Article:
Peter Costello

Media Releases

Report of the Fuel Taxation Inquiry

NO.027

REPORT OF THE FUEL TAXATION INQUIRY

Today I am releasing the report of the Fuel Taxation Inquiry and announcing that the Government has decided against implementing the main recommendations of the Inquiry, as detailed below.

The Inquiry, announced by the Prime Minister on 1 March 2001, was asked to examine the existing structure of fuel taxation in Australia, including related rebates, subsidies and grants. The Inquiry was asked not to consider options that involve long-term real increases in the effective level of diesel or petrol taxes paid by businesses or private consumers.

I would like to thank the Committee for its work with the Inquiry. The members of the Committee were Mr David Trebeck (chair), Mr John Landels AC and Mr Kevin Hughes. The Inquiry consulted widely among consumers, business, and environmental organisations, as well as Federal and State Government agencies. It received more than 300 submissions and held consultations in Sydney, Melbourne, Brisbane, Perth and Canberra.

The main recommendations of the Inquiry were:

  • that fuel be taxed on the basis of energy content and that this regime also apply to currently exempt fuels;
  • the reintroduction of twice yearly indexation of all fuel excise and customs duty;
  • replacing the existing Diesel Fuel Rebate Scheme, Diesel and Alternative Fuels Grants Scheme and excise concessions and remission systems with a Business Fuel Credit Scheme;
  • the abolition of the Fuel Sales Grants Scheme and the Petroleum Products Freight Subsidy Scheme.

The proposal to tax all fuels based on their relative energy content would impose tax on previously unexcised fuels such as ethanol and LPG. This would have implications for the LPG retail fuel industry and LPG conversion businesses, and is also contrary to the Government's election commitment to maintain excise exemptions for fuel ethanol and biodiesel. For these reasons the Government will not be implementing this recommendation.

The Government will not reintroduce fuel excise indexation. The indexation of fuel excise was abolished in March 2001 in response to community concerns about high petrol prices and the Government will not be revisiting this issue.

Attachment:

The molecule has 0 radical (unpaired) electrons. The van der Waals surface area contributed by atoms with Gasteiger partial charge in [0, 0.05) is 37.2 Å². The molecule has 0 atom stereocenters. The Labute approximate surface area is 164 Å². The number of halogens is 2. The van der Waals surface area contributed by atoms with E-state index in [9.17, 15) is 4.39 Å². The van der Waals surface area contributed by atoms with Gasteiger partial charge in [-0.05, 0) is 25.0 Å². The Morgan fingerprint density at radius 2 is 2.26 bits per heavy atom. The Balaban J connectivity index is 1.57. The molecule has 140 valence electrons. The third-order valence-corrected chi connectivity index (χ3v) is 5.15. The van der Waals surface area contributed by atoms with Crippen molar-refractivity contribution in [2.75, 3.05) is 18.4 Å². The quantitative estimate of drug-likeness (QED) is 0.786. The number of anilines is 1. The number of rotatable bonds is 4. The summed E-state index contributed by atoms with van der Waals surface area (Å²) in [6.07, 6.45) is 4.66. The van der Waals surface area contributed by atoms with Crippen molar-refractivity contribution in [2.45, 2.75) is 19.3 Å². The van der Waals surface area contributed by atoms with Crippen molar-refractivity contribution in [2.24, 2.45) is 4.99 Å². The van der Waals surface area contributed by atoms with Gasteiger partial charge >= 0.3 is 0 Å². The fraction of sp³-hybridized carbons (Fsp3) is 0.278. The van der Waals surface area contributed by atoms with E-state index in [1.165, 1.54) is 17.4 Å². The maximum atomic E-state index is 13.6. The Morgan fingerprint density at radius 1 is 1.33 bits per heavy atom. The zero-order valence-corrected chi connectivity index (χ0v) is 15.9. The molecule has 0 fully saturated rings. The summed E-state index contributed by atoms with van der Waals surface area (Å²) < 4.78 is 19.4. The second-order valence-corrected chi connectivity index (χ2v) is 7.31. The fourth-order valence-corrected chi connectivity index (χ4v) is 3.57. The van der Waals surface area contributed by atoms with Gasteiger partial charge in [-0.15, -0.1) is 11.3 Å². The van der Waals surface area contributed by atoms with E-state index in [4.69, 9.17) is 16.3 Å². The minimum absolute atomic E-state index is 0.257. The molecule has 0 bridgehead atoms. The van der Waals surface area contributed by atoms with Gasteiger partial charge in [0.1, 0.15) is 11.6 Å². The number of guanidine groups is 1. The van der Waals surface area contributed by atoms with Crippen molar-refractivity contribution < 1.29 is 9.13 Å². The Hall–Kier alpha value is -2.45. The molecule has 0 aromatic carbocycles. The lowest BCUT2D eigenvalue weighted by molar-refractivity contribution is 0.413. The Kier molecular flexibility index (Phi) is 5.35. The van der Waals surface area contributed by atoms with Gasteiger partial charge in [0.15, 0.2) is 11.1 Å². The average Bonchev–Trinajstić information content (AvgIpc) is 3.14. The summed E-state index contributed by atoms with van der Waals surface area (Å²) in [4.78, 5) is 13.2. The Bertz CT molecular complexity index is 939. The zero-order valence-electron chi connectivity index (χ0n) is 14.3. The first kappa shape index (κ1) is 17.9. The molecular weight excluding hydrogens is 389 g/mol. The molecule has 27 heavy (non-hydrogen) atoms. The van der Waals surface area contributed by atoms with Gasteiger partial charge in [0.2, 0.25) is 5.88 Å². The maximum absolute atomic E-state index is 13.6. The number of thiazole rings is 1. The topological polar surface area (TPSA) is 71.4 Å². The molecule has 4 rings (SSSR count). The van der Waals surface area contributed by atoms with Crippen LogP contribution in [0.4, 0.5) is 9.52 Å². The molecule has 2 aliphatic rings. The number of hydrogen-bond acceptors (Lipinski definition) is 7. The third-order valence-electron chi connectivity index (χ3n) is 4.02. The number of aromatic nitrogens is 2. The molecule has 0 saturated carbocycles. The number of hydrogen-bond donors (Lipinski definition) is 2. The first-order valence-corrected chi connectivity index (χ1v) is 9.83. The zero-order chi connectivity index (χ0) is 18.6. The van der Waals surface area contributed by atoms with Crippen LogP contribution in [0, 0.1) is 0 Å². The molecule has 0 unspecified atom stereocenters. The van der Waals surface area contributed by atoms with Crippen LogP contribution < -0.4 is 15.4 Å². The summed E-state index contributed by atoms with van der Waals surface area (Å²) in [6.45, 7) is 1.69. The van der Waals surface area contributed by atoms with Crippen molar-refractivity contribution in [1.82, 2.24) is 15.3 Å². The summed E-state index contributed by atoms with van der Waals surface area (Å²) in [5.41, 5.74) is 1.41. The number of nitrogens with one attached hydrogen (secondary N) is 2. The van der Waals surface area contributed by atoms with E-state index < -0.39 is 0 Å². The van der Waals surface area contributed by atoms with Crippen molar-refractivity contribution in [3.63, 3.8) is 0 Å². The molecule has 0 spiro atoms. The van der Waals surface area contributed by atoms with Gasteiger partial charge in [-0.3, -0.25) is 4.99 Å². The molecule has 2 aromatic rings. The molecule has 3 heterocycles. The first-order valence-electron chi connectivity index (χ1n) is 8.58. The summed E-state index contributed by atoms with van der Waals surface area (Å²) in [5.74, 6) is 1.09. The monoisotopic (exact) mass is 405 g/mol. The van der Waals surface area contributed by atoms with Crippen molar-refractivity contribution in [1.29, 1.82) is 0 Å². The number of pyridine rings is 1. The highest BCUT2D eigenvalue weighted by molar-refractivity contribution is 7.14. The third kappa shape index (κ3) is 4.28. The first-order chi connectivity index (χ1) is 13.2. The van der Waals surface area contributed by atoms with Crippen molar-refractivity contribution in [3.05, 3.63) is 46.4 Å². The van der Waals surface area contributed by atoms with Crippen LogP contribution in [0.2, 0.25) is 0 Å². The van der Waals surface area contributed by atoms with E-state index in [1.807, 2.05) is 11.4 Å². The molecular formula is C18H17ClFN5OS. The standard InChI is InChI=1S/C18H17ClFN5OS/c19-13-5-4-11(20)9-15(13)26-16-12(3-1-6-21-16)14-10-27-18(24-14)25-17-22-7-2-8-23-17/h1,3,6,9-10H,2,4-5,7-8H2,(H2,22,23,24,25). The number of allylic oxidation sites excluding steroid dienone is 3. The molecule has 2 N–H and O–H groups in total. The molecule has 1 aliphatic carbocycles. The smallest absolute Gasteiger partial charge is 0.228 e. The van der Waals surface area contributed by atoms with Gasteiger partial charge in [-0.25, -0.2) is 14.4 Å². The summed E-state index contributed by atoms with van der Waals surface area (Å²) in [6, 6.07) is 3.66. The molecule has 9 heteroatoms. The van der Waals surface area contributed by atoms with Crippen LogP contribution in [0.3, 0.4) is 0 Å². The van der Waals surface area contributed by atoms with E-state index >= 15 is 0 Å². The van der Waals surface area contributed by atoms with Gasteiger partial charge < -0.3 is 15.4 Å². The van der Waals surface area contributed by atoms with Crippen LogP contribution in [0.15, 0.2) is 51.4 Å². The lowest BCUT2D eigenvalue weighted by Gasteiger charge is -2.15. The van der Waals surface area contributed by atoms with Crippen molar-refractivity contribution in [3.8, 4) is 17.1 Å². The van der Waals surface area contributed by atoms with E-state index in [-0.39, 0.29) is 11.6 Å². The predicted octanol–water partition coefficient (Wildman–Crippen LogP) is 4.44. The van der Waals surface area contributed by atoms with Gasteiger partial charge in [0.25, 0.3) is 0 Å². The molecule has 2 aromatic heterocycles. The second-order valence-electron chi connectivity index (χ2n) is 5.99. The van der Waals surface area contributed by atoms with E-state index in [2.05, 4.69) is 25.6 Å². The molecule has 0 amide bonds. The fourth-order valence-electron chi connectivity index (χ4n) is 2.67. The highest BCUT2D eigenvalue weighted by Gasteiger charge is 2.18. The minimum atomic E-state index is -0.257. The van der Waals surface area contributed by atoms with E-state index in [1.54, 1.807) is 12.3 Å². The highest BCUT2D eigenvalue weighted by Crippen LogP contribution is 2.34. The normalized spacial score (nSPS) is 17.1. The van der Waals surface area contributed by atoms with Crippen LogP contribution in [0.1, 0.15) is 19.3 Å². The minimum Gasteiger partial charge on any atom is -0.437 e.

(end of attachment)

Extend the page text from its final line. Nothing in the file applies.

The replacement of the existing Diesel Fuel Rebate Scheme (DFRS), Diesel and Alternative Fuels Grants Scheme (DAFGS) and excise concessions and remission systems with a Business Fuel Credit Scheme for on and off-road users is similar to the Government's policy in A New Tax System (ANTS). One of the concessions agreed with the Democrats to secure support for the passage of the ANTS legislation was that full rebates had to be restricted to certain classes of on and off-road use.

The Energy Grants (Credits) Scheme (EGS) announced in the Government's Measures for a Better Environment package in 1999, to replace the existing DFRS and DAFGS is proposed to be implemented by 1 July 2003. The purpose of the EGS will be to provide active encouragement for the move to the use of cleaner fuels, while at the same time maintaining entitlements that are equivalent to those under DAFGS and the DFRS, including for use of alternative fuels.

Under the fuel taxation regime proposed by the Inquiry, the Fuel Sales Grants Scheme (FSGS) and Petroleum Products Freight Subsidy Scheme (PPFSS) would be discontinued. Both of these schemes were designed to assist regional and remote consumers, and people in these areas would be affected by the removal of the schemes. Therefore the Government has decided to maintain the FSGS and the PPFSS.

The Government will carefully examine the Inquiry's recommendations for a production subsidy for ultra low sulphur diesel (ULSD) funded by an increase in the excise of all diesel. The Government has already made a commitment to apply an excise differential to encourage the early introduction of ULSD (with sulphur content of 50 parts per million or less). This excise differential will consist of an additional excise on regular diesel of one cent per litre from 1 January 2003, rising to two cents per litre for 2004 and 2005. A production subsidy would be aimed at easing the administrative requirements of applying the DFRS and DAFGS to two differently taxed types of diesel.

The Report of the Inquiry is available on the internet site http://fueltaxinquiry.treasury.gov.au/.

Contact: Niki Savva
02 6277 7340

14 May 2002

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